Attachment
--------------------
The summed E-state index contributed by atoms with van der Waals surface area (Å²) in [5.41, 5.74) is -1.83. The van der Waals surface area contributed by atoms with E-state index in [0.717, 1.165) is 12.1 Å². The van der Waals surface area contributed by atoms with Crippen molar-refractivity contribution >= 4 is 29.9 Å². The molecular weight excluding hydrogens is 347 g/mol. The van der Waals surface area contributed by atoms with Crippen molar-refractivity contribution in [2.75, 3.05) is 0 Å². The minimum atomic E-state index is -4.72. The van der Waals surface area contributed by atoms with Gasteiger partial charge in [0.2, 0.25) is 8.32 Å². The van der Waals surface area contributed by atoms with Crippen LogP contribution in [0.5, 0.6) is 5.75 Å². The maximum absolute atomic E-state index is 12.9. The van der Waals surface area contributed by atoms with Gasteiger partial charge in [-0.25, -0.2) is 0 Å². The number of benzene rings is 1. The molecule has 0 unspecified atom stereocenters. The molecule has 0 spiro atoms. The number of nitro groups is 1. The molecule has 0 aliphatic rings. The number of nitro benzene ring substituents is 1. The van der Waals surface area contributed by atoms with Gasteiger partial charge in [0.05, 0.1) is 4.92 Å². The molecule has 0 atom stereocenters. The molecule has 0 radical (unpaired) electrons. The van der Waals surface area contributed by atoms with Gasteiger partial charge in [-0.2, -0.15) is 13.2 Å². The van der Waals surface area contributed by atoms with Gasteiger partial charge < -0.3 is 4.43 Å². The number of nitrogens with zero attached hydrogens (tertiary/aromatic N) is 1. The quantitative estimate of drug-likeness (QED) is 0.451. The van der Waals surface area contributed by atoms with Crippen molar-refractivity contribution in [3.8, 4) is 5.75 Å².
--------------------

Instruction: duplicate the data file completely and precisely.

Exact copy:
The summed E-state index contributed by atoms with van der Waals surface area (Å²) in [5.41, 5.74) is -1.83. The van der Waals surface area contributed by atoms with E-state index in [0.717, 1.165) is 12.1 Å². The van der Waals surface area contributed by atoms with Crippen molar-refractivity contribution >= 4 is 29.9 Å². The molecular weight excluding hydrogens is 347 g/mol. The van der Waals surface area contributed by atoms with Crippen molar-refractivity contribution in [2.75, 3.05) is 0 Å². The minimum atomic E-state index is -4.72. The van der Waals surface area contributed by atoms with Gasteiger partial charge in [0.2, 0.25) is 8.32 Å². The van der Waals surface area contributed by atoms with Crippen LogP contribution in [0.5, 0.6) is 5.75 Å². The maximum absolute atomic E-state index is 12.9. The van der Waals surface area contributed by atoms with Gasteiger partial charge in [-0.25, -0.2) is 0 Å². The number of benzene rings is 1. The molecule has 0 unspecified atom stereocenters. The molecule has 0 spiro atoms. The number of nitro groups is 1. The molecule has 0 aliphatic rings. The number of nitro benzene ring substituents is 1. The van der Waals surface area contributed by atoms with Gasteiger partial charge in [0.05, 0.1) is 4.92 Å². The molecule has 0 atom stereocenters. The molecule has 0 radical (unpaired) electrons. The van der Waals surface area contributed by atoms with Gasteiger partial charge in [-0.2, -0.15) is 13.2 Å². The van der Waals surface area contributed by atoms with Gasteiger partial charge < -0.3 is 4.43 Å². The number of nitrogens with zero attached hydrogens (tertiary/aromatic N) is 1. The quantitative estimate of drug-likeness (QED) is 0.451. The van der Waals surface area contributed by atoms with Crippen molar-refractivity contribution in [3.8, 4) is 5.75 Å².